My caffeine daily driver is cold-pressed Peet’s Ethiopian Fancy. It takes 10-24 hours to brew. Things have been so crazy busy in my life, though, that I have a problem. Often, in my sleep-deprived haze, I forget when I put up the last pot. Was that this morning? Or yesterday?
We’ve been fans of Trader Joe’s Brownie Truffle Baking Mix for a few years now. When he was quite a bit younger, I once handed Matthew a plate of brownies and he remarked “you just can’t beat a good brownie.” No, no you can’t.
I have been so busy with pandemic-related tasks that I barely saw Easter approaching and, when I did, I discovered that getting Easter swag was going to be a challenge.
Now, mind, Matthew and Joshua are teenagers and particularly mature ones at that. They don’t think that a bunny comes around and hides eggs in the yard or poops out little foil-covered confections. As for myself, I’m not a fan of cheap milk chocolate in quantity. If I am going to take on the calorie load of some chocolate, I’ll opt for quality over quantity. So our tradition has become that the children wake up to a tasteful basket, usually from a fabulous local chocolatier, usually with one large chocolate bunny and a small, tasteful assortment of miniature chocolate bunnies and eggs of exquisite quality. Continue reading
While I was searching the net for ways to get testing for my patients with upper respiratory infections who might have COVID-19, I stumbled on a local effort to fill the shameful gap in the availability of personal protective equipment for healthcare workers by getting volunteers to 3-D print face shield parts. I am transitioning my practice to telemedicine, which means I’m home a lot more. I can babysit my 3-D printer while I’m working on the telemedicine gear and helping my home-from-school children with their educational enrichment activities. I’ve fired up the printer and my first mask is printing as I type.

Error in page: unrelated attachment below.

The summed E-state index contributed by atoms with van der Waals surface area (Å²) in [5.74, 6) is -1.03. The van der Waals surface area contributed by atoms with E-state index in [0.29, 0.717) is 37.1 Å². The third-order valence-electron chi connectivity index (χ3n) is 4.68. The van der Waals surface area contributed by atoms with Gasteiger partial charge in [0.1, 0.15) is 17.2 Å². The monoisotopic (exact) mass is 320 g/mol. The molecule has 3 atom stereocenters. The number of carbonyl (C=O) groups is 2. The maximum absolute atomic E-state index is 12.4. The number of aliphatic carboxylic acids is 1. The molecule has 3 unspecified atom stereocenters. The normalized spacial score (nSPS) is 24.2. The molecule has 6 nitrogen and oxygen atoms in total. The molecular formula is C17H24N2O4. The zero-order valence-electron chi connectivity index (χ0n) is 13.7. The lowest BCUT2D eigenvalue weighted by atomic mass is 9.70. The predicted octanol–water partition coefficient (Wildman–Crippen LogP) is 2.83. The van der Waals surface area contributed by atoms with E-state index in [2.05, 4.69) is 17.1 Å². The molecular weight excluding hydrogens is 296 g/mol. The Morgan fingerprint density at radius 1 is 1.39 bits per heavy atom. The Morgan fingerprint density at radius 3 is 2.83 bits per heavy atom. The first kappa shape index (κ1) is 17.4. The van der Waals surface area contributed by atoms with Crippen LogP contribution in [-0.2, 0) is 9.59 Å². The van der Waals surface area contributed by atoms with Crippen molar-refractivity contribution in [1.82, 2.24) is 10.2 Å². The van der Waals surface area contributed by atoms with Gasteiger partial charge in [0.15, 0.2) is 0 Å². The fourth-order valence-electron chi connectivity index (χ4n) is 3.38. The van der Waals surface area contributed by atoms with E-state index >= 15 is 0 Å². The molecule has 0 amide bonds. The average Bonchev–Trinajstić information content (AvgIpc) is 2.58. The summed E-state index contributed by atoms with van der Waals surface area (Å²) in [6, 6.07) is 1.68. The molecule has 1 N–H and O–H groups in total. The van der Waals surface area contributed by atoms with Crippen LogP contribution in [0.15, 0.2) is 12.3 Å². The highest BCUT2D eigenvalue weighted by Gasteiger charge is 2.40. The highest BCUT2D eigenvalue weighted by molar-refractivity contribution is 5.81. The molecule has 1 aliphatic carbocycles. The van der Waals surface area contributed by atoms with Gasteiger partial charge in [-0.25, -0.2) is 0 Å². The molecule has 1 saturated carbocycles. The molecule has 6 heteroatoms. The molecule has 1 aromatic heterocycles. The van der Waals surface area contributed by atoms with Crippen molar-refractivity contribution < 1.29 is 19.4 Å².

Over the past many months, I have been having a harder and harder time seeing to read (and I spend 80+% of my waking hours reading). I wasn’t really consciously aware that anything was wrong, but I did find that I’d take out my contact lens far more often, I had all my devices set to dark backgrounds, and I was spending more time in my darkened room. I would also get terribly fatigued when I read for more than a few minutes (which, generally, meant all the time). I was getting increasingly behind in reading and responding to email. After months of things getting gradually worse, I realized suddenly that I couldn’t read at all without a lot of squinting and straining.
I wired my garage to charge my Tesla (coming soon—solar charging!), but I didn’t like the charger cable dangling on the floor. I installed a tool balancer to manage the cable, and it worked great but puts a bit of strain on the cable by bending it where it leaves the plug. It’s not much, but I worry about damaging the cable over a period of years.
Back in December I posted about buying a used Tesla Model S, musing that I wouldn’t have to buy gas again. O, hubris! I loved the car — for eight days. Early on the ninth, Christmas Eve, I was driving to pick up some food for Christmas dinner. It was still dark. It was foggy and rainy. I was driving slowly on familiar streets. I’m still not sure what happened, but there was a big bang! and the car was on the center divider.